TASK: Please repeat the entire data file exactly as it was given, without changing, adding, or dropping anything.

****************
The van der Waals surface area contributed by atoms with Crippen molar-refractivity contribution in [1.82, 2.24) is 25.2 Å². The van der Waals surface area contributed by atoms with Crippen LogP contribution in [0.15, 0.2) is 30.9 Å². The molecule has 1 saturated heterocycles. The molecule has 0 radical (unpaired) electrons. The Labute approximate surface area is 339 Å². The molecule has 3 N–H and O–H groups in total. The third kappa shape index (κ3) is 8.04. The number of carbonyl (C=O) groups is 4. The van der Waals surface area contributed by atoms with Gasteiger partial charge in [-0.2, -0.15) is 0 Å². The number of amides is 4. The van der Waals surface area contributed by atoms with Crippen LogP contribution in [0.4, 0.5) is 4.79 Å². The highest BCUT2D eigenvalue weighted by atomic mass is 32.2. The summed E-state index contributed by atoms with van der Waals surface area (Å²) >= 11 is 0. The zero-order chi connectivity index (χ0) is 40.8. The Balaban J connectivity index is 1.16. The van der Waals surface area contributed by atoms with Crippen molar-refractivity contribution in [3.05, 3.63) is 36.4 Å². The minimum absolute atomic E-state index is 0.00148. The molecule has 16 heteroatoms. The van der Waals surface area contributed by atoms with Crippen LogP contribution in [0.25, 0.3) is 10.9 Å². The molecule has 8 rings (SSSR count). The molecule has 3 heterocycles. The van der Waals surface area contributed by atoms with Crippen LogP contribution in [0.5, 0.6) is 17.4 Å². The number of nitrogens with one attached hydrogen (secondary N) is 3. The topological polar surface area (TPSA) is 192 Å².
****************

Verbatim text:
The van der Waals surface area contributed by atoms with Crippen molar-refractivity contribution in [1.82, 2.24) is 25.2 Å². The van der Waals surface area contributed by atoms with Crippen LogP contribution in [0.15, 0.2) is 30.9 Å². The molecule has 1 saturated heterocycles. The molecule has 0 radical (unpaired) electrons. The Labute approximate surface area is 339 Å². The molecule has 3 N–H and O–H groups in total. The third kappa shape index (κ3) is 8.04. The number of carbonyl (C=O) groups is 4. The van der Waals surface area contributed by atoms with Gasteiger partial charge in [-0.2, -0.15) is 0 Å². The number of amides is 4. The van der Waals surface area contributed by atoms with Crippen LogP contribution in [0.4, 0.5) is 4.79 Å². The highest BCUT2D eigenvalue weighted by atomic mass is 32.2. The summed E-state index contributed by atoms with van der Waals surface area (Å²) >= 11 is 0. The zero-order chi connectivity index (χ0) is 40.8. The Balaban J connectivity index is 1.16. The van der Waals surface area contributed by atoms with Crippen molar-refractivity contribution in [3.05, 3.63) is 36.4 Å². The minimum absolute atomic E-state index is 0.00148. The molecule has 16 heteroatoms. The van der Waals surface area contributed by atoms with Crippen LogP contribution in [0.25, 0.3) is 10.9 Å². The molecule has 8 rings (SSSR count). The molecule has 3 heterocycles. The van der Waals surface area contributed by atoms with Crippen LogP contribution in [0.5, 0.6) is 17.4 Å². The number of nitrogens with one attached hydrogen (secondary N) is 3. The topological polar surface area (TPSA) is 192 Å².